Imperial College London

Emeritus ProfessorJeremyNicholson

Faculty of MedicineDepartment of Metabolism, Digestion and Reproduction

Emeritus Professor of Biological Chemistry



+44 (0)20 7594 3195j.nicholson Website




Ms Wendy Torto +44 (0)20 7594 3225




Office no. 665Sir Alexander Fleming BuildingSouth Kensington Campus






BibTex format

author = {Lahiri, S and Kim, H and Garcia-Perez, I and Reza, MM and Martin, KA and Kundu, P and Cox, LM and Selkrig, J and Posma, JM and Zhang, H and Padmanabhan, P and Moret, C and Gulyás, B and Blaser, MJ and Auwerx, J and Holmes, E and Nicholson, J and Wahli, W and Pettersson, S},
doi = {10.1126/scitranslmed.aan5662},
journal = {Science Translational Medicine},
title = {The gut microbiota influences skeletal muscle mass and function in mice},
url = {},
volume = {11},
year = {2019}

RIS format (EndNote, RefMan)

AB - The functional interactions between the gut microbiota and the host are important for host physiology, homeostasis, and sustained health. We compared the skeletal muscle of germ-free mice that lacked a gut microbiota to the skeletal muscle of pathogen-free mice that had a gut microbiota. Compared to pathogen-free mouse skeletal muscle, germ-free mouse skeletal muscle showed atrophy, decreased expression of insulin-like growth factor 1, and reduced transcription of genes associated with skeletal muscle growth and mitochondrial function. Nuclear magnetic resonance spectrometry analysis of skeletal muscle, liver, and serum from germ-free mice revealed multiple changes in the amounts of amino acids, including glycine and alanine, compared to pathogen-free mice. Germ-free mice also showed reduced serum choline, the precursor of acetylcholine, the key neurotransmitter that signals between muscle and nerve at neuromuscular junctions. Reduced expression of genes encoding Rapsyn and Lrp4, two proteins important for neuromuscular junction assembly and function, was also observed in skeletal muscle from germ-free mice compared to pathogen-free mice. Transplanting the gut microbiota from pathogen-free mice into germ-free mice resulted in an increase in skeletal muscle mass, a reduction in muscle atrophy markers, improved oxidative metabolic capacity of the muscle, and elevated expression of the neuromuscular junction assembly genes <jats:italic>Rapsyn</jats:italic> and <jats:italic>Lrp4</jats:italic>. Treating germ-free mice with short-chain fatty acids (microbial metabolites) partly reversed skeletal muscle impairments. Our results suggest a role for the gut microbiota in regulating skeletal muscle mass and function in mice.</jats:p>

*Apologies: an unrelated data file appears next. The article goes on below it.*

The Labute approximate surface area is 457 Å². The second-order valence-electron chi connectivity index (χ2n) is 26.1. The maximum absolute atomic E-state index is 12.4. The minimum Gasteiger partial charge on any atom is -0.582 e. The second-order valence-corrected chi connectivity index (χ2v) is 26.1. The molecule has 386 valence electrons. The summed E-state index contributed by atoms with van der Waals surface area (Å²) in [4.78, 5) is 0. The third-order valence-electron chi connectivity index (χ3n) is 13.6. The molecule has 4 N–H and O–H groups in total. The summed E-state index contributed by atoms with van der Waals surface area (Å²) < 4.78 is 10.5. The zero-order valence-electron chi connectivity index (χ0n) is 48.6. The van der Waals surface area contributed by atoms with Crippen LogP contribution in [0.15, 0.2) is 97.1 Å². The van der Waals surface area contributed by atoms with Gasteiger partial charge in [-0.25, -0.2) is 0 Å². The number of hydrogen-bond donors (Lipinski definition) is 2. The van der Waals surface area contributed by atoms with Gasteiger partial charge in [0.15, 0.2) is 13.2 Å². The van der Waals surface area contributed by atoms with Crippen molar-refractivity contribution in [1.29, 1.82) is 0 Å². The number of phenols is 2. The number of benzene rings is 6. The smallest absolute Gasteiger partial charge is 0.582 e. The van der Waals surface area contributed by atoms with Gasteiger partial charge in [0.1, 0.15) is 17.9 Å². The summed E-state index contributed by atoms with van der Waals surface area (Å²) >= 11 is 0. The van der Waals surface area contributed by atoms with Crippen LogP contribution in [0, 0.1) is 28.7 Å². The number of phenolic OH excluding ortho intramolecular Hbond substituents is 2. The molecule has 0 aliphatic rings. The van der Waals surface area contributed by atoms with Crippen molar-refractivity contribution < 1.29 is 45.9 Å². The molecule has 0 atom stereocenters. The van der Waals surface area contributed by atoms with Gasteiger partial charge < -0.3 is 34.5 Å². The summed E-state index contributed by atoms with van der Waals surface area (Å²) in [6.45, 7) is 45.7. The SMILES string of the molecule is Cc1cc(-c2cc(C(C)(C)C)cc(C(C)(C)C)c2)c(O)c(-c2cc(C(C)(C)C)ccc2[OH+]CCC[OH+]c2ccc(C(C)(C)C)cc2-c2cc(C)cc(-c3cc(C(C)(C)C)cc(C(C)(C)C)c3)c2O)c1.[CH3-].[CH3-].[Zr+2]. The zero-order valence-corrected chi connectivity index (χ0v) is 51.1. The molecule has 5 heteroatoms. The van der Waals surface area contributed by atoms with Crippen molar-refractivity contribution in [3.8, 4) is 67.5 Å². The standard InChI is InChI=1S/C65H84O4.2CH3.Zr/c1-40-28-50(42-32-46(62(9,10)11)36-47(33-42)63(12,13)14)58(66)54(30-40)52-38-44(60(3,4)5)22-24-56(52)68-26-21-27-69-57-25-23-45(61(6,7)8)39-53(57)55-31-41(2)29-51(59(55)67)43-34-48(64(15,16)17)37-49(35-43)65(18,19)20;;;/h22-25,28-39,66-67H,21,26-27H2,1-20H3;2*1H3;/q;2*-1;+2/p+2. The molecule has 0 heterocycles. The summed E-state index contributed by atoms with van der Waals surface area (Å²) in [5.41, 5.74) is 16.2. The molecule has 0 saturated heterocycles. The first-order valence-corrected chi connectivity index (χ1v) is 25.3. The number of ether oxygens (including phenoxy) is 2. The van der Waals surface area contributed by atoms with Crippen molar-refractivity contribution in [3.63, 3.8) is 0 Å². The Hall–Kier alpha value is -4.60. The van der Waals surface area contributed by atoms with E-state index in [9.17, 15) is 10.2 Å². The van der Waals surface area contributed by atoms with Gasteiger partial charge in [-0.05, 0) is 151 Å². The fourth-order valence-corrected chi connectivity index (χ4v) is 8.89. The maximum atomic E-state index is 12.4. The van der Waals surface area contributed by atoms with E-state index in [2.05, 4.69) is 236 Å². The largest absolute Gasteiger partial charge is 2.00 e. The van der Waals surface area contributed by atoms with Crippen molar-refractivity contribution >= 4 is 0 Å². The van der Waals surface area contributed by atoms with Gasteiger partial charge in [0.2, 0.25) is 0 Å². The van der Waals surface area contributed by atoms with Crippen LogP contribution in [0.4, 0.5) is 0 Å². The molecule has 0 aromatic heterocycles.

AU - Lahiri,S
AU - Kim,H
AU - Garcia-Perez,I
AU - Reza,MM
AU - Martin,KA
AU - Kundu,P
AU - Cox,LM
AU - Selkrig,J
AU - Posma,JM
AU - Zhang,H
AU - Padmanabhan,P
AU - Moret,C
AU - Gulyás,B
AU - Blaser,MJ
AU - Auwerx,J
AU - Holmes,E
AU - Nicholson,J
AU - Wahli,W
AU - Pettersson,S
DO - 10.1126/scitranslmed.aan5662
PY - 2019///
SN - 1946-6234
TI - The gut microbiota influences skeletal muscle mass and function in mice
T2 - Science Translational Medicine
UR -
UR -
UR -
VL - 11
ER -